Wednesday, June 07, 2006
Grabbing Godzilla by the tail
There are plenty of scenes throughout director Ishiro Hondo’s 1956 film “Godzilla” of the sea monster smashing his long lizard tail atop Tokyo buildings. It’s one of many acts of destruction Godzilla does so well. But the tail I think of when reminiscing about Godzilla has nothing to do with a man in a rubber monster suit stomping atop a model of Tokyo. My mind rests on a simple length of masking tape with the word “Godzilla” stenciled in green marker alongside a cartoon sketch of the famous movie beast. The tape is attached to the final thread of film on the last reel of the uncut, original, Japanese version of the film, which I helped project for a series of shows at a Cincinnati cinematheque.
Film buffs will tell you nothing in the digital video universe compares to celluloid in terms of beauty and richness and they’re right. There’s even more poetry in handling a restored film print of “Godzilla.” Crisscrossing U.S. theaters over the past twelve months, “Godzilla” came to my hands slightly worn and fragile, which made the experience all the more magical. You handle the reels delicately, repairing the few torn frames. For these showings, the advance hype is accurate. This is film history in the making on a private scale. Everyone has childhood memories of their favorite movie monsters; the first time they watched James Whale’s “Frankenstein” or Todd Browning’s “Dracula.”
But the original Japanese version of “Godzilla” never played U.S. theaters until recently. Stripped of the added scenes featuring Raymond Burr’s reporter and the dubbed English, “Godzilla” is sober, solemn and fantastic to watch.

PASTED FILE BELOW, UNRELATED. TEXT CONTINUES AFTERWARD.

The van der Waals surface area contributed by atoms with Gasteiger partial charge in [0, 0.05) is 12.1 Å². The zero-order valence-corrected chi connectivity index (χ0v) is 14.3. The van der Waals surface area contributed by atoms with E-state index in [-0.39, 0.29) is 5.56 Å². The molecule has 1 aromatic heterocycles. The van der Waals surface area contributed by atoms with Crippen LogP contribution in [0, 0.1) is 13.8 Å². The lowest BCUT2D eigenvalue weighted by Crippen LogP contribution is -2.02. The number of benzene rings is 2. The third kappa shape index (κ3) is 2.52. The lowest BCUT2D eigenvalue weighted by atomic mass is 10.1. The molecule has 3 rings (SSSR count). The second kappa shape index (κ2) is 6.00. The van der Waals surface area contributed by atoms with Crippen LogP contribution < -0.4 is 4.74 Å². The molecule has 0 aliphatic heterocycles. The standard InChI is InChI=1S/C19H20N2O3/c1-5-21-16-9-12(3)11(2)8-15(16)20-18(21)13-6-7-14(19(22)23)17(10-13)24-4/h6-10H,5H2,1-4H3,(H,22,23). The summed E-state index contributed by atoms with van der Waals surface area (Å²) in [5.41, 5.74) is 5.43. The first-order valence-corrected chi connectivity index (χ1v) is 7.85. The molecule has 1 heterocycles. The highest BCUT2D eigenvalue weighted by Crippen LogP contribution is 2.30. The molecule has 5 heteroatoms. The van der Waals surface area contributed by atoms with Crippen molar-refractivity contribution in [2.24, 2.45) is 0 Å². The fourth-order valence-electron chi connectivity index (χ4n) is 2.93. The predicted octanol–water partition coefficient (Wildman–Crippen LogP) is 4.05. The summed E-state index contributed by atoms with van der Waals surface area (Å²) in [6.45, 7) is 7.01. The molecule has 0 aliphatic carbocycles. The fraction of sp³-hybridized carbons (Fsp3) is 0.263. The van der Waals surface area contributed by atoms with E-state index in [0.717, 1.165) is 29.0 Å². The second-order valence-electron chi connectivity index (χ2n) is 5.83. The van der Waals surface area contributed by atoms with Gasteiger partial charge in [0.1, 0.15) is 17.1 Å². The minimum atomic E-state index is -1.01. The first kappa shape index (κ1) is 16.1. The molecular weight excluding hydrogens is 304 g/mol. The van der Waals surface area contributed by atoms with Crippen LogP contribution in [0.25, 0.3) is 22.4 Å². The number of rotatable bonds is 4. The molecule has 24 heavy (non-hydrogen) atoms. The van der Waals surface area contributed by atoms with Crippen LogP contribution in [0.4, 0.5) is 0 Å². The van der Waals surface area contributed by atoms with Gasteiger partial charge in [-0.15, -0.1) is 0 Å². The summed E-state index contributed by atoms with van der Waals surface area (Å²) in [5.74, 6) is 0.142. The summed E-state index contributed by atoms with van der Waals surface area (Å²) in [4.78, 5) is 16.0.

Adult film fans in the crowd appreciate the film’s morality, the seriousness that makes “Godzilla” more than a creature feature. Hondo, a former assistant to Akira Kurosawa, makes the most out of Takashi Shimura’s role as a sympathetic scientist who wants to study the underwater creature blasted awake by an H-bomb explosion.
The theme of man messing with nature is clear in this version of “Godzilla” – as clear as the Al Gore/global warming documentary “An Inconvenient Truth.”
Midway into the film, a young woman is asked if she plans to evacuate Tokyo if Godzilla heads their way. She answers with a definite yes. After all, she survived the bombing of Nagasaki and is not about to jeopardize her life.
Children in the crowds may not instantly connect with the morality of “Godzilla.” They’re more interested in the beast’s path of destruction, his first appearance above a rural hillside and his fiery demolition of Tokyo.
Granted, the man in the rubber lizard suit looks clumsy to children accustomed to the computerized special effects of “Harry Potter” and “The Chronicles of Narnia.”
The clever way Honda keeps Godzilla hidden in nighttime skies is lost on movie kids who want to see everything. A swishing tail crashing against Tokyo apartment buildings doesn’t cut it. After watching the movie, my seven-year-old son promptly declared the movie as “lame.” Godzilla, he told the people exiting the cinema, just wasn’t scary enough.
Of course, that didn’t stop him from having nightmares later that night.